Trip Planning

Planning for this trip began in the fall of 2011 with the idea of traveling with four guys in two canoes. However, as our departure date grew closer we had still not found a fourth paddler. This lead to the idea of changing our plans to include taking a 14 foot Prijon kayak and an 18 foot Wenonah Champlain. Ryan Ritter and I paddled the canoe, while Jake Bendel was the loan paddler in the kayak. This left many concerns about carrying gear, the boats keeping pace, safety in rapids and rescues, ease of portages and the group dynamic brought on by a solo paddler.

The kayak excelled in many ways. It was able to carry the equivalent of one overflowing number four Duluth pack. This is obviously much less than a canoe can hold, but it was enough to allow the canoe to carry the rest of our food and gear. Being shorter than a sea kayak and longer than a whitewater kayak, it also handled well in most conditions and kept pace with the canoe very well.

When it came to portaging, the kayak had both advantages and disadvantages. On many short portages or portages with log rollers, Jake pulled the boat over still loaded, resulting in the portages being easier than in a canoe. On the longer portages Jake had to load all the dry bags into a larger pack, and then reload his kayak after the portage. As expected this was a time consuming hassle.

Perhaps the largest concern of our three person group was from a group dynamics stand point. The concern was in the style of travel with two members paddling together, in one boat, while the other was paddling solo. In many groups this could have created some issues; however it suited our group well.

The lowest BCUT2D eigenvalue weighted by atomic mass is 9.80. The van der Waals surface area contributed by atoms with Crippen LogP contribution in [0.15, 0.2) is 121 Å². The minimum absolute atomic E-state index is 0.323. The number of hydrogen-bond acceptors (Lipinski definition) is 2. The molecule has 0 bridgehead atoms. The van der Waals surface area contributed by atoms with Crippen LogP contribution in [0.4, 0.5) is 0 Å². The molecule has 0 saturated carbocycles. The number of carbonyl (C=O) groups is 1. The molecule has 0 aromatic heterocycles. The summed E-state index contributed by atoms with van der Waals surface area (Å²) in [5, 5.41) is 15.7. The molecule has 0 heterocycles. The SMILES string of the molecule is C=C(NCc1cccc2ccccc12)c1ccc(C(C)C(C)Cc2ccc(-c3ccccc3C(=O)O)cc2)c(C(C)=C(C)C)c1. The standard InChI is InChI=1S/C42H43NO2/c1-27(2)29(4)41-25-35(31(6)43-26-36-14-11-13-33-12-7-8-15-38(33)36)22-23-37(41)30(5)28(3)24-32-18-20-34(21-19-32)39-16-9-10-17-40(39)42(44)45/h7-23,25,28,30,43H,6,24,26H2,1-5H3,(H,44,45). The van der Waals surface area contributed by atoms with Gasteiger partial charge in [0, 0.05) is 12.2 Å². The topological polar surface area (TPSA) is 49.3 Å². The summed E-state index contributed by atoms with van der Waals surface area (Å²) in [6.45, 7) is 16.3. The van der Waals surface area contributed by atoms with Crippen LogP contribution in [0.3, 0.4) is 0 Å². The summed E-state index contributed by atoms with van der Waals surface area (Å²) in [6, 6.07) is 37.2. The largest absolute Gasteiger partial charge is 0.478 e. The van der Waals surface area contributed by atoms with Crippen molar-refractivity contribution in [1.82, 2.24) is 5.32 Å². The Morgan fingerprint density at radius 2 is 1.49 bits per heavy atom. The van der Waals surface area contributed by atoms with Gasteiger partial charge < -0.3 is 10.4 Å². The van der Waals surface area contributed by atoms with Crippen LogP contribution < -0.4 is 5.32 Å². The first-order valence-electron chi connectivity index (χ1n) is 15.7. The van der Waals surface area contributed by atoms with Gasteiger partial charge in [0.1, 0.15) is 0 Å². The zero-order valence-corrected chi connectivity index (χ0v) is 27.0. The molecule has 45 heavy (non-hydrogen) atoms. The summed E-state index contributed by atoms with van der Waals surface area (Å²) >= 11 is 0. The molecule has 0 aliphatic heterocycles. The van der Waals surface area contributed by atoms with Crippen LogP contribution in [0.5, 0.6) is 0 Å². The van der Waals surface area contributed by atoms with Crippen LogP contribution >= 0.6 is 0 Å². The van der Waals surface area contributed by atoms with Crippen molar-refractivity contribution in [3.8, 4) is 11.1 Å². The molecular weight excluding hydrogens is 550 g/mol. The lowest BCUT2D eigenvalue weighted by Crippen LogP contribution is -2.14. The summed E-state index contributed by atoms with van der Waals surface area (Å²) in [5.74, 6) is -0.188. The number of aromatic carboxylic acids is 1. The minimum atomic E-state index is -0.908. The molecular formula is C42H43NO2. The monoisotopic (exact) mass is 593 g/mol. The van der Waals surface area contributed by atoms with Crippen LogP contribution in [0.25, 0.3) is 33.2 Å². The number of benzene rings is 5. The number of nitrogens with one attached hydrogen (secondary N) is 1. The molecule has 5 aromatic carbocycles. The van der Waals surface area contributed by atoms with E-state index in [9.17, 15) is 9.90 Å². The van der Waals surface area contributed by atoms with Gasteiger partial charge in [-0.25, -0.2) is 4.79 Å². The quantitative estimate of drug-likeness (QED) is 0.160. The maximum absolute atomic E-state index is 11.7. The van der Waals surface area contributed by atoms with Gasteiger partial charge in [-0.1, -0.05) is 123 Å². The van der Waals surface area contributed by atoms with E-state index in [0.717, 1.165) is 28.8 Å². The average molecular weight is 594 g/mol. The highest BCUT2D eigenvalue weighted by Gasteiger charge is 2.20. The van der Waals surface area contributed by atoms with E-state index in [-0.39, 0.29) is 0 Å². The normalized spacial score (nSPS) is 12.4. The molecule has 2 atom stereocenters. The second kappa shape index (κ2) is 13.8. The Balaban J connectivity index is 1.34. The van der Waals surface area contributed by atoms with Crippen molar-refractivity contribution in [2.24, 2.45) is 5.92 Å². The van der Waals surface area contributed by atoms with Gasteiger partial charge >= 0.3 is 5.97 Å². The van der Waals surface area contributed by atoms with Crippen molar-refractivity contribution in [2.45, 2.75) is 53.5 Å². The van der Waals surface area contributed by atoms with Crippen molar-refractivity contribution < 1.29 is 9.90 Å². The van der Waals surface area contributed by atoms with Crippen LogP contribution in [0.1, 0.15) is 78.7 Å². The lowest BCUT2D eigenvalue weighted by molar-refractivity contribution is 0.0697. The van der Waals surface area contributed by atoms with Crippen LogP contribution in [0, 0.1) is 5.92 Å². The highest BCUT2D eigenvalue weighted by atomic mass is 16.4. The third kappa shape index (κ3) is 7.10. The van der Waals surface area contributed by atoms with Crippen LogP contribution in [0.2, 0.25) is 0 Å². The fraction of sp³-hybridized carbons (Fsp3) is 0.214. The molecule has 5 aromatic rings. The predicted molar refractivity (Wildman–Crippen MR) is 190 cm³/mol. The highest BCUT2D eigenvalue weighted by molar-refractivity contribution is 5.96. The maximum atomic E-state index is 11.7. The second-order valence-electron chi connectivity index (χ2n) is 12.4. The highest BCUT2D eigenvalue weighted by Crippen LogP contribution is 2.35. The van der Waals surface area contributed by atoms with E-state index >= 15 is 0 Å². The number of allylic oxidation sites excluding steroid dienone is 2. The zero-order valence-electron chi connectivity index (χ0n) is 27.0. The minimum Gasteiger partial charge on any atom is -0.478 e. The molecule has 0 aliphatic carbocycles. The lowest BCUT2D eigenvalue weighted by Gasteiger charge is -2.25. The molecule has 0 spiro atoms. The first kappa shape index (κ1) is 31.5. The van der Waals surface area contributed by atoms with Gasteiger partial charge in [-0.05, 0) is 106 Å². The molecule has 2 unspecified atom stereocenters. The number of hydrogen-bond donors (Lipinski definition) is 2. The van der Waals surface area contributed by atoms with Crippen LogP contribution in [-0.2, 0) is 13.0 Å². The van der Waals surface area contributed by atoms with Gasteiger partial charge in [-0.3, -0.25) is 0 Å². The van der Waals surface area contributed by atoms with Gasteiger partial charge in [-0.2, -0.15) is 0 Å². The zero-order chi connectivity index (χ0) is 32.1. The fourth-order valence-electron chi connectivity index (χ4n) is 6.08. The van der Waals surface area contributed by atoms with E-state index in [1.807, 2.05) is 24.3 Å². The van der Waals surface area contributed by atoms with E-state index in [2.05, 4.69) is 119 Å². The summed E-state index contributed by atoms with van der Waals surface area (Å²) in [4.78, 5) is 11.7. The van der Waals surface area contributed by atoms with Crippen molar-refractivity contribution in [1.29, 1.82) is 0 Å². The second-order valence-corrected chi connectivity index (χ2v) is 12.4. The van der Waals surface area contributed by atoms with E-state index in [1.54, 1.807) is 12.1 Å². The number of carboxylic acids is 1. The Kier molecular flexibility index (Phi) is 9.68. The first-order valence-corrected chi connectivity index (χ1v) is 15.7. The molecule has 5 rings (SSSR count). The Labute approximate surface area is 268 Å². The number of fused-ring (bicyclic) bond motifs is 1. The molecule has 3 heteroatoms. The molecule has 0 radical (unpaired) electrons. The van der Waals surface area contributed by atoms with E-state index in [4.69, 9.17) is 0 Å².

Large forest fire on Barrington River. Jake on South Indian Lake, Manitoba. Photo by Adam.

Trip Expenses

The three major expenses of traveling in the far north are always food, transportation and equipment. The goal of our trip was to reduce these expenses without limiting how far north we could go. Thus we planned to travel by trains rather than planes. Because that Churchill is the northern most train stop it appeared to be our best spot to end our paddle. After establishing this I began to research rivers that both crossed the train tracks and more or less flowed downriver to Churchill. Jasper was a great starting point for this reason, plus it had the added bonus of allowing us to paddle in the mountains.

Another huge help in planning was a connection with some friends that allowed us to leave a vehicle in Winnipeg. After driving to Winnipeg my vehicle stayed there all summer. From Winnipeg we boarded a train to Jasper and got on the water. After reaching Churchill we trained to Winnipeg and loaded the waiting vehicle before heading home.

We were also able to cut our budget by eating only food that could be bought in a standard grocery store. Our diet consisted mainly of oatmeal, trail mix, beans, noodles, peanut butter, rice and snack bars. Because we did not have to portage for nearly 900 miles at the start of our trip we were also able to bring a lot of food from home. For the first 40 days food costs were about seven dollars per person per day. Later in the trip as we began to buy food in small towns along our route, transportation cost lead to an increase in food cost to twelve dollar per person per day to eat.

Our summer was one of continuous excitement. The constant mystery of what lies around the next river bend fueled our desire to paddle and resulted in a grand adventure. It was extraordinary in many ways, yet it was also a trip that many paddlers could travel and more paddlers should travel. It was a route that is ideal for many young folks like us who have plenty of time and little money. The sense of freedom and self reliance that a person takes away from a prolonged period of time in nature is something that is not easily duplicated. The experience has altered and improved our crew’s outlook preceding the adventure. It created an opportunity for us to evaluate ourselves in a relaxed environment and allowed the time for us to realize what we valued in life. If you’ve ever dreamed of spending a summer paddling down a river, I encourage you to seize the day, load your boat and find out where one of the many wild rivers of the north will lead you.

Read the first story and see more photos: Rails to Whales 2012 >

Gorgeous sunset after a long day’s paddle. Lac Ile a La Crosse, Saskatchewan. Photo by Ryan.